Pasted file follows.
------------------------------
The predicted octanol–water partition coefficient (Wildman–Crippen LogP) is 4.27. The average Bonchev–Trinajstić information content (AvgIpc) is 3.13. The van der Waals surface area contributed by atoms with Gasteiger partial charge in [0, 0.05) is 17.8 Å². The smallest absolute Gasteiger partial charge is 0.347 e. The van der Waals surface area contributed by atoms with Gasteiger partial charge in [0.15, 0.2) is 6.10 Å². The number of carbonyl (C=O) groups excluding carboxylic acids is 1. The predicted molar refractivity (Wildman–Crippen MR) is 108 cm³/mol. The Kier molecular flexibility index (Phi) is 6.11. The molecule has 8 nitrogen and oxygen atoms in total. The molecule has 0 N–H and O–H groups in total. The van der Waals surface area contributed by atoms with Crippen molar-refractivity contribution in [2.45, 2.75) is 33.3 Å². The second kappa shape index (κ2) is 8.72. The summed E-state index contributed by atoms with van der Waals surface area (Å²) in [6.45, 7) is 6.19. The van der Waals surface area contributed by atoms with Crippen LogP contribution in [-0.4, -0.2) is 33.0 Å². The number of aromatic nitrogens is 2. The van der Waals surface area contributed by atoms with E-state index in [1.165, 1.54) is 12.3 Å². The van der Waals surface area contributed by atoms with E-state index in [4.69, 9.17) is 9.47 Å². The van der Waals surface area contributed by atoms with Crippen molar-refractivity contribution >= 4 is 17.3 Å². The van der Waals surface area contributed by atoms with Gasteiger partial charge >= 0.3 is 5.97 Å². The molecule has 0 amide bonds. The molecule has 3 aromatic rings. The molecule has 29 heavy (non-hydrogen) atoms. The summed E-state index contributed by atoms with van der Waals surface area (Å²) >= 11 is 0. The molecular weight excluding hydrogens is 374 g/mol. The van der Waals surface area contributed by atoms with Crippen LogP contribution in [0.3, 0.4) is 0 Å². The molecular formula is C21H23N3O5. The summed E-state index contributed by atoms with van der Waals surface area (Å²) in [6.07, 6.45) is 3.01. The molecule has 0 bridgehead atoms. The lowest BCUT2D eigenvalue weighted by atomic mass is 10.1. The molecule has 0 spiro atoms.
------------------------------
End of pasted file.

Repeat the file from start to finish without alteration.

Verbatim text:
The predicted octanol–water partition coefficient (Wildman–Crippen LogP) is 4.27. The average Bonchev–Trinajstić information content (AvgIpc) is 3.13. The van der Waals surface area contributed by atoms with Gasteiger partial charge in [0, 0.05) is 17.8 Å². The smallest absolute Gasteiger partial charge is 0.347 e. The van der Waals surface area contributed by atoms with Gasteiger partial charge in [0.15, 0.2) is 6.10 Å². The number of carbonyl (C=O) groups excluding carboxylic acids is 1. The predicted molar refractivity (Wildman–Crippen MR) is 108 cm³/mol. The Kier molecular flexibility index (Phi) is 6.11. The molecule has 8 nitrogen and oxygen atoms in total. The molecule has 0 N–H and O–H groups in total. The van der Waals surface area contributed by atoms with Crippen molar-refractivity contribution in [2.45, 2.75) is 33.3 Å². The second kappa shape index (κ2) is 8.72. The summed E-state index contributed by atoms with van der Waals surface area (Å²) in [6.45, 7) is 6.19. The van der Waals surface area contributed by atoms with Crippen LogP contribution in [-0.4, -0.2) is 33.0 Å². The number of aromatic nitrogens is 2. The van der Waals surface area contributed by atoms with E-state index in [1.165, 1.54) is 12.3 Å². The van der Waals surface area contributed by atoms with E-state index in [4.69, 9.17) is 9.47 Å². The van der Waals surface area contributed by atoms with Crippen molar-refractivity contribution >= 4 is 17.3 Å². The van der Waals surface area contributed by atoms with Gasteiger partial charge >= 0.3 is 5.97 Å². The molecule has 0 amide bonds. The molecule has 3 aromatic rings. The molecule has 29 heavy (non-hydrogen) atoms. The summed E-state index contributed by atoms with van der Waals surface area (Å²) >= 11 is 0. The molecular weight excluding hydrogens is 374 g/mol. The van der Waals surface area contributed by atoms with Crippen LogP contribution in [0.3, 0.4) is 0 Å². The molecular formula is C21H23N3O5. The summed E-state index contributed by atoms with van der Waals surface area (Å²) in [6.07, 6.45) is 3.01. The molecule has 0 bridgehead atoms. The lowest BCUT2D eigenvalue weighted by atomic mass is 10.1. The molecule has 0 spiro atoms.